Kennett Square cracking down on overweight trucks

Photo by Fran Maye Kennett Square is serious about cracking down on overweight and unsafe trucks. On Thursday, a truck safety detail was launched resulting in 25 inspections of big rigs. Four of those vehicles were found to be unsafe and were put out of service until repairs were made. Here, Kennett Square Cpl. Rick Bell inspects a truck near Mill Road as Leonardo Santiago, a state police motor carrier enforcement supervisor, looks on.

Artist Paul Scarborough is taking his fondness for Chadds Ford Elementary School to another level. In addition to being the featured artist in this year's school Art Show and Sale, Scarborough is helping students create a new mural for the school's first floor hallway.

There was a mural in the school before, but it was painted over during the renovation. Members of the PTO sought Scarborough's assistance and he came up with the idea for the students to draw and paint a walking map of significant Chadds Ford locations.

Scarborough took time last week to speak with each grade level at the school, preparing the youngsters for what they'll be doing - sketching and drawing the mural he will design as part of this year's Art-in-Action project.

The mural will consist of five panels, each 3 feet wide and 5 feet high. One panel will be assigned to a grade, with kindergartners and first-graders sharing a panel.

Each panel will feature landmarks in and around Chadds Ford. One panel will depict the Barns-Brinton House, another the John Chad House, the third will show Washington's Headquarters, the fourth Lafayette's Headquarters and the last will show the Barns 1704 House.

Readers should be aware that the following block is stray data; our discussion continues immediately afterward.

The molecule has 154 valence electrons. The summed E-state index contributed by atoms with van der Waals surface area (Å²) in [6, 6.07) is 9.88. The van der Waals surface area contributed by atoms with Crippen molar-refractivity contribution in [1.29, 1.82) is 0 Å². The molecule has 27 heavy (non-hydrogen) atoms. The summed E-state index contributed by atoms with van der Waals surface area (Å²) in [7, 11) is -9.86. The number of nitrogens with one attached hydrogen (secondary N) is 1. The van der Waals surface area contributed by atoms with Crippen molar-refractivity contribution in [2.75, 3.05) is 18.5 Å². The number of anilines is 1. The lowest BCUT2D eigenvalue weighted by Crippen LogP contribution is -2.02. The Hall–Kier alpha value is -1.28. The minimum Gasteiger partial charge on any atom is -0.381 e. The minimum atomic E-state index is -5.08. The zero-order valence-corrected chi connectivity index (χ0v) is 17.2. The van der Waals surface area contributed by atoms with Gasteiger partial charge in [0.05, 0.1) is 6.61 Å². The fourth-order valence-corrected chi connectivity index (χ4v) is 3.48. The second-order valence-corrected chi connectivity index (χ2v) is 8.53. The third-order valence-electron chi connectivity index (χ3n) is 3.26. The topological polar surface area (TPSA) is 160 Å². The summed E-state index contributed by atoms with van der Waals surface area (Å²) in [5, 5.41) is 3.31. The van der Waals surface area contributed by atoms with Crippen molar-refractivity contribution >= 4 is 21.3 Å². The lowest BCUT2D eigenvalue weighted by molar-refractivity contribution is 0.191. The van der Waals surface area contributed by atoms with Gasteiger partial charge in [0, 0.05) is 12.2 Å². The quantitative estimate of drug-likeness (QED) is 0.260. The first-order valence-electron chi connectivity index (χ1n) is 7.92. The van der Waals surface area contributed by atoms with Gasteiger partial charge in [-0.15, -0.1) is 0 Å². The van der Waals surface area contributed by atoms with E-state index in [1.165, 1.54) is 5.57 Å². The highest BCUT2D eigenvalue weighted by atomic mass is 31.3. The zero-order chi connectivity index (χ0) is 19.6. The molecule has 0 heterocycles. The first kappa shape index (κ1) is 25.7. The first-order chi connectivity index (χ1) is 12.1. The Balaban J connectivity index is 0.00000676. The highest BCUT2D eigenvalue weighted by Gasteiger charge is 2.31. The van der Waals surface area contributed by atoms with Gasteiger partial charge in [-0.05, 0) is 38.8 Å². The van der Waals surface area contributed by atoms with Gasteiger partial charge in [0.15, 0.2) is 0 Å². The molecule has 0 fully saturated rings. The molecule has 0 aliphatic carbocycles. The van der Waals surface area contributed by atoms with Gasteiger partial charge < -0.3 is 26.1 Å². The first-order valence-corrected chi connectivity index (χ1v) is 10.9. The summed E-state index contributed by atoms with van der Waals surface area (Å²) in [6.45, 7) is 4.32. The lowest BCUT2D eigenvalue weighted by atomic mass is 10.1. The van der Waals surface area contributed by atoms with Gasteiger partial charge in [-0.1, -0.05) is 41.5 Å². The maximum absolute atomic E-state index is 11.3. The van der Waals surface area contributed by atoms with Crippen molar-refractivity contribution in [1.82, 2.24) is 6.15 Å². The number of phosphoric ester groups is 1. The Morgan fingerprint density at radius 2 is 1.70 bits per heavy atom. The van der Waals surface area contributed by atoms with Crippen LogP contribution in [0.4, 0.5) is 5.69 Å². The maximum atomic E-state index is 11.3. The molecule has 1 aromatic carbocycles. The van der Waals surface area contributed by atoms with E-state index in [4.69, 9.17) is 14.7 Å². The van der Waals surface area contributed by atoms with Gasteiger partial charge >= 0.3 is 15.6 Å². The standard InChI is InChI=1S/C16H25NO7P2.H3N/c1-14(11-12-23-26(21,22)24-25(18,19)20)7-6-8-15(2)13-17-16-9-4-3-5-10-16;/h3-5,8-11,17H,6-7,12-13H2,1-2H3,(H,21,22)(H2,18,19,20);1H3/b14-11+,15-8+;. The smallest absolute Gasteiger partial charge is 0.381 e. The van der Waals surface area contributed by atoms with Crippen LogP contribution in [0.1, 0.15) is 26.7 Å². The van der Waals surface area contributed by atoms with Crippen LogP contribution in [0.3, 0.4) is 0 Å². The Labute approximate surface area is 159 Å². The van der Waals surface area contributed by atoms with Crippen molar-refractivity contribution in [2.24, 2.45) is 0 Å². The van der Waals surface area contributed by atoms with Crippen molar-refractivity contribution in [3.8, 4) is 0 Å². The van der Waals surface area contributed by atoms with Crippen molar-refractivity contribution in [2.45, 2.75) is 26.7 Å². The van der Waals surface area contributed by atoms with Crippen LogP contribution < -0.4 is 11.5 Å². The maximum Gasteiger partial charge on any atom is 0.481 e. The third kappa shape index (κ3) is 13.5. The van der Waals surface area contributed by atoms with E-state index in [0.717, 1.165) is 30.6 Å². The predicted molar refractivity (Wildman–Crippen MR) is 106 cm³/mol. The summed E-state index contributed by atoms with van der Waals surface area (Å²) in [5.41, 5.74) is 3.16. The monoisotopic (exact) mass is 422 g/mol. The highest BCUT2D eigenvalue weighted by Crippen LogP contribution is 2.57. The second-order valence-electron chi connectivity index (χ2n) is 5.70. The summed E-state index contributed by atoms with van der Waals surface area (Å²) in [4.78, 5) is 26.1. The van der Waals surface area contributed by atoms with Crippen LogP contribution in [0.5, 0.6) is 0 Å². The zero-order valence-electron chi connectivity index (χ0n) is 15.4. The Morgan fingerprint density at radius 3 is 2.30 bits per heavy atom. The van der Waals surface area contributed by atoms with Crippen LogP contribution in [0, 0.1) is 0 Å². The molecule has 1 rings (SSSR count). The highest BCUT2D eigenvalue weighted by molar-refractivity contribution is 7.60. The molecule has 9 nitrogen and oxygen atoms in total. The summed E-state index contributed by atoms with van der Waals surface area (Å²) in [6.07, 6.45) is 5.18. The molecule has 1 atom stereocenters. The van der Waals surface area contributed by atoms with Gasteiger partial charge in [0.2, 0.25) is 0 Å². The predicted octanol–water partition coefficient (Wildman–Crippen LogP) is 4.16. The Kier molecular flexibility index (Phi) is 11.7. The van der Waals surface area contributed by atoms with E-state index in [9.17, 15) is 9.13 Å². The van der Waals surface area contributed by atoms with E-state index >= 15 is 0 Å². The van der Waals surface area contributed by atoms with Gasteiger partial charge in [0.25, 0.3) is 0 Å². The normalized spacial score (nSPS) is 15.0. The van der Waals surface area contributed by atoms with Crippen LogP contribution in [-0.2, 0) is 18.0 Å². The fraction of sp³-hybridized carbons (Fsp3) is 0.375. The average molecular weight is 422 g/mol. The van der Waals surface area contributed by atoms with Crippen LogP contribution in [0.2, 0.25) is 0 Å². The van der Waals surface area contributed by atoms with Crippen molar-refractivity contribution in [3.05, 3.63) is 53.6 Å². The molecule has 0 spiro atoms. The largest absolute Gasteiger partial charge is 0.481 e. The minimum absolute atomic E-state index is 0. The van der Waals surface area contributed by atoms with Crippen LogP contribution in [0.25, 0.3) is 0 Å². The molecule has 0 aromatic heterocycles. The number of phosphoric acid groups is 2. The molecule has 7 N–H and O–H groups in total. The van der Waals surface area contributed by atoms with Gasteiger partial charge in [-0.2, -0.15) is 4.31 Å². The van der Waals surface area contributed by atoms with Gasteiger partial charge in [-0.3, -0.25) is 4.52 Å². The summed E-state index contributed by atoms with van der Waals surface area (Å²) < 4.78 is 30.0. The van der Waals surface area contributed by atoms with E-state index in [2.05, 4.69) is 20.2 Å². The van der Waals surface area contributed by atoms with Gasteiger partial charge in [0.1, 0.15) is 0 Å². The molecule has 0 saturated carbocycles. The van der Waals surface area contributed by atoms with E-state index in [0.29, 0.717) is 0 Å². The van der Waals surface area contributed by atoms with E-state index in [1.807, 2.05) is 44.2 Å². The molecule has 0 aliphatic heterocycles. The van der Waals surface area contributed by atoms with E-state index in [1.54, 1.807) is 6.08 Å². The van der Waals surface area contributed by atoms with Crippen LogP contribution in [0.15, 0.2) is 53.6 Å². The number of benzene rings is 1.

In addition to sketching and painting, with bright acrylic paint, students will add their owns ideas drawing in people in colonial garb and animals.

Scarborough told the students they would have to study the colonial period to gain an understanding of what they'll be drawing.

"Learn how people lived in those days," he told the first-graders. "Draw from those ideas."

But there was more to Scarborough's design, a desire to give something that he didn't get as a kid.

"There are one to three kids in each class who enjoy art more than the others. I was like that but no one helped me [learn]. No on inspired me. If I had gotten help early I'd be further along today. I want to get them rolling," said Scarborough.

Scarborough's fondness for the school is well known. He is the featured artist in this year's CFES Art Show and Sale (March 31 and April 1,) and was quted in the Chadds Ford Post last week as saying that the school and the show bring a sense of community and family.

Amanda Konyk, Art-in-Action co-chair along with Stacey Simmons, said the sketching would begin sometime in April with an official unveiling at the end of May. In between there will be a naming contest.

"It's great to have the kids draw and paint with a famous artist," Konyk said.

And the project, she said, is fitting for Chadds Ford.

"This is a place where the past meets the present and the future. Paul's project goes along with that, involving the kids with art and history," she said.

She is also thrilled to have a person of Scarborough's caliber. "He's such a giving person. ... He's generous with his time and his talent.

Apparently parents are equally thrilled. Konyk related two days after Scarborough spoke to the students that parents were filling her e-mail with photos and stories of historic homes.

"It's a wonderful way for kids to learn about local history," said Konyk.

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